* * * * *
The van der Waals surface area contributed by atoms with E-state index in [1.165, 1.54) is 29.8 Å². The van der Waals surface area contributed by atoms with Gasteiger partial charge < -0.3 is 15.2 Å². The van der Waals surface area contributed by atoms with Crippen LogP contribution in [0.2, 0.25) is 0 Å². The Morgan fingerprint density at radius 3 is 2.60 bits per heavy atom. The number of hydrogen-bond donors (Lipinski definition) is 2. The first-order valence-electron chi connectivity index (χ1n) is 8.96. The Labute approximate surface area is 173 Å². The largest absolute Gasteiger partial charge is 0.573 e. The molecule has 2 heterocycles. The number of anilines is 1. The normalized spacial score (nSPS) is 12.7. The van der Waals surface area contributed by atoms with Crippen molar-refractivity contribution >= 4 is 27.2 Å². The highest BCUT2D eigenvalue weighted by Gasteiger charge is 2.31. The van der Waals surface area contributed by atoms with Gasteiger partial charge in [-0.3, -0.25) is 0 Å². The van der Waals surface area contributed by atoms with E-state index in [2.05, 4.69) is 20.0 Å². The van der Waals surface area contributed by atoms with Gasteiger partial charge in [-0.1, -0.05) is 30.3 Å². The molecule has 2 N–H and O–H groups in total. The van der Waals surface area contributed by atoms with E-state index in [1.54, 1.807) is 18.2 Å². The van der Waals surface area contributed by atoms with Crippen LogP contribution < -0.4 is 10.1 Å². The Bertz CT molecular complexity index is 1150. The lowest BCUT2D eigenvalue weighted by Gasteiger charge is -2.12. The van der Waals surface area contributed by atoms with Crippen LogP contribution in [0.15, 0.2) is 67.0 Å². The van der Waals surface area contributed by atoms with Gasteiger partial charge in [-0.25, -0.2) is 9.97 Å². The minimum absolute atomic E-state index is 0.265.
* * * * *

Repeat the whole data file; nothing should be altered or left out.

The van der Waals surface area contributed by atoms with E-state index in [1.165, 1.54) is 29.8 Å². The van der Waals surface area contributed by atoms with Gasteiger partial charge < -0.3 is 15.2 Å². The van der Waals surface area contributed by atoms with Crippen LogP contribution in [0.2, 0.25) is 0 Å². The Morgan fingerprint density at radius 3 is 2.60 bits per heavy atom. The number of hydrogen-bond donors (Lipinski definition) is 2. The first-order valence-electron chi connectivity index (χ1n) is 8.96. The Labute approximate surface area is 173 Å². The largest absolute Gasteiger partial charge is 0.573 e. The molecule has 2 heterocycles. The number of anilines is 1. The normalized spacial score (nSPS) is 12.7. The van der Waals surface area contributed by atoms with Crippen molar-refractivity contribution >= 4 is 27.2 Å². The highest BCUT2D eigenvalue weighted by Gasteiger charge is 2.31. The van der Waals surface area contributed by atoms with Gasteiger partial charge in [-0.3, -0.25) is 0 Å². The van der Waals surface area contributed by atoms with E-state index in [2.05, 4.69) is 20.0 Å². The van der Waals surface area contributed by atoms with Gasteiger partial charge in [-0.1, -0.05) is 30.3 Å². The molecule has 2 N–H and O–H groups in total. The van der Waals surface area contributed by atoms with E-state index in [1.54, 1.807) is 18.2 Å². The van der Waals surface area contributed by atoms with Crippen LogP contribution < -0.4 is 10.1 Å². The Bertz CT molecular complexity index is 1150. The lowest BCUT2D eigenvalue weighted by Gasteiger charge is -2.12. The van der Waals surface area contributed by atoms with Crippen LogP contribution in [0.15, 0.2) is 67.0 Å². The van der Waals surface area contributed by atoms with Gasteiger partial charge in [-0.25, -0.2) is 9.97 Å². The minimum absolute atomic E-state index is 0.265.